Airlines and destinationsEdit


Aegean Airlines Seasonal: Athens
Air Cairo Sharm El Sheikh
Air Dolomiti Munich
Air France Seasonal: Paris–Charles de Gaulle
Albawings Tirana
Alitalia Milan–Linate, Rome–Fiumicino
Seasonal: Sharm El Sheikh
AlMasria Universal Airlines Seasonal charter: Sharm El Sheikh[2]
Austrian Airlines Seasonal: Vienna
British Airways Seasonal: London–Gatwick
easyJet London–Gatwick, Milan–Malpensa, Venice
Seasonal: Berlin–Tegel, Manchester, Nantes
Ernest Airlines Tirana (begins 25 November 2019)[3]
Eurowings Cologne/Bonn, Stuttgart
Seasonal: Düsseldorf, Hamburg
Iberia Express Seasonal: Madrid
Lufthansa Frankfurt
Luxair Seasonal: Luxembourg
Pobeda Seasonal: Moscow–Vnukovo
Ryanair Beauvais, Bergamo, Berlin–Schönefeld, Berlin–Tegel, Bordeaux, Bologna, Budapest, Cagliari, Charleroi, Cuneo, Dublin, Genoa, Hahn, Karlsruhe/Baden-Baden, Kraków, London–Stansted, Madrid, Malta, Milan–Malpensa, Pisa, Prague, Rome–Fiumicino, Seville, Treviso, Trieste, Turin, Valencia, Weeze
Seasonal: Liverpool, Maastricht/Aachen
S7 Airlines Seasonal: Moscow–Domodedovo
Scandinavian Airlines Seasonal: Copenhagen (begins 29 June 2020)[4]
SkyUp Seasonal: Kiev–Boryspil (begins 30 March 2020)[5]
Swiss International Air Lines Seasonal: Zürich
Transavia Amsterdam
Transavia France Paris-Orly (begins 3 April 2020)[6]
Turkish Airlines Istanbul
Volotea Catania, Palermo, Venice, Verona
Seasonal: Athens, Corfu, Dubrovnik, Heraklion, Ibiza, Kefalonia (begins 1 July 2019),[7] Kos, Lyon (begins 2 April 2020),[8] Marseille, Mykonos, Olbia, Palma de Mallorca, Preveza, Rhodes, Santorini, Skiathos, Split (begins 1 July 2020),[9][10] Zakynthos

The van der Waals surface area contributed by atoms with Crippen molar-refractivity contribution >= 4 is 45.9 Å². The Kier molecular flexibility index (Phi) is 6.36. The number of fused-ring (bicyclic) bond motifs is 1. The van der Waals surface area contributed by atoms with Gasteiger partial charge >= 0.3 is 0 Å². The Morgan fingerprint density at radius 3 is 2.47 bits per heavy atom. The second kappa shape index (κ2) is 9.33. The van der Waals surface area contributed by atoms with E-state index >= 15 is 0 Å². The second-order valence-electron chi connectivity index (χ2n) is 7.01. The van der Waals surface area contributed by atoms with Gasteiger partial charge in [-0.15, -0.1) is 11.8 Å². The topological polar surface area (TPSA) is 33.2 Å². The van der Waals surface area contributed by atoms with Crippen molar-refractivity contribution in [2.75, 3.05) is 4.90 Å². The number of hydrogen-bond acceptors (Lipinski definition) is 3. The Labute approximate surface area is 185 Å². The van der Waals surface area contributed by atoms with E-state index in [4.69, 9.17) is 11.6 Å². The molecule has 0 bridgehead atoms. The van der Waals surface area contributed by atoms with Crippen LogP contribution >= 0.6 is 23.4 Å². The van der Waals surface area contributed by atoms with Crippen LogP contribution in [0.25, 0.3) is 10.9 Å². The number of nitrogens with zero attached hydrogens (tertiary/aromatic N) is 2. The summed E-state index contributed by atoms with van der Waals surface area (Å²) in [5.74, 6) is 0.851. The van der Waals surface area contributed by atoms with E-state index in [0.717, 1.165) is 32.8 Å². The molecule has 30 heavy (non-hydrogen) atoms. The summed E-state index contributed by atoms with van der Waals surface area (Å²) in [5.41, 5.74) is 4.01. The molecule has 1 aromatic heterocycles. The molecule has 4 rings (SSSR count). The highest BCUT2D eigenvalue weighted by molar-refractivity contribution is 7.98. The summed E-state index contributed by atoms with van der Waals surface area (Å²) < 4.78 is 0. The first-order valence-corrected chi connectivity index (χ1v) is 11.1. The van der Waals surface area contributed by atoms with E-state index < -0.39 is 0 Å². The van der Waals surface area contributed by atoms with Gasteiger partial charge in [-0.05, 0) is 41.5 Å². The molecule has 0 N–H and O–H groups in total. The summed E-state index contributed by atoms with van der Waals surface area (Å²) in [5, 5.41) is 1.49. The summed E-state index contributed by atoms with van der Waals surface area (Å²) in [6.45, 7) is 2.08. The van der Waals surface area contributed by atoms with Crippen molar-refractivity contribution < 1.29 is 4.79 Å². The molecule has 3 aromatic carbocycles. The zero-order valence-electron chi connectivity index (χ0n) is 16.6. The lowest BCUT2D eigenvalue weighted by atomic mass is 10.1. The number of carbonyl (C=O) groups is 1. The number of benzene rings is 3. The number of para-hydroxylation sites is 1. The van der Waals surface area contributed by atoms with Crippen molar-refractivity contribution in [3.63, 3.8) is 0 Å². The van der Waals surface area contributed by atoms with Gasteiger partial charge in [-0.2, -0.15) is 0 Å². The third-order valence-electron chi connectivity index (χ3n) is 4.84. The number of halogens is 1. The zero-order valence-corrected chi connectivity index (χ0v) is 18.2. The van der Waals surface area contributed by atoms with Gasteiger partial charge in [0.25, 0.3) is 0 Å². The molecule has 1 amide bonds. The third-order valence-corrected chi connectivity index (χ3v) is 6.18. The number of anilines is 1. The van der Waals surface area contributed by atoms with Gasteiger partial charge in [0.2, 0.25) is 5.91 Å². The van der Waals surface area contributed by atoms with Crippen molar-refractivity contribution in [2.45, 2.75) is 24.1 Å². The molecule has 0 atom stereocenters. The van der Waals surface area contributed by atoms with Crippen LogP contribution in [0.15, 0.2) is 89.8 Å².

Vueling Barcelona
Wizz Air Bucharest, Budapest, Cluj-Napoca, Gdańsk (begins 1 June 2020),[11] Iași (begins 1 August 2020),[12] Kraków, Kutaisi, Prague, Riga, Sofia, Timișoara, Vienna, Warsaw–Chopin
Seasonal: Katowice, London–Luton,[13] Wrocław


Mistral Air Brescia

Ground transportationEdit

Departure area


The airport can be reached by the ring road of Bari and from the A14 motorway.


The Bari metropolitan railway service connects the Airport with the Bari Centrale railway station in the city centre.


AMTAB buses provide public transportation to the airport from the city centre (Line 16). Pugliairbus is a seasonal bus transportation service which operates interconnection service with Brindisi and Foggia airports. Pugliairbus also reaches turistic locations.

Accidents and incidentsEdit

See alsoEdit


  1. ^ "Databases". anna aero.
  2. ^ "New flights from Italy to Sharm El Sheikh". 8 February 2018.
  3. ^ "Ernest raddoppia la flotta nel 2020". italiavola. Retrieved 10 October 2019.
  4. ^ Liu, Jim (9 October 2019). "SAS S20 Short-Haul network changes as of 08OCT19".
  5. ^ "SkyUp".
  6. ^
  7. ^
  8. ^
  9. ^
  10. ^ "Volotea will inaugurate new route from Italy to Split". Retrieved 31 October 2019.
  12. ^
  13. ^
  14. ^ "Accident description". Aviation Safety Network.

External linksEdit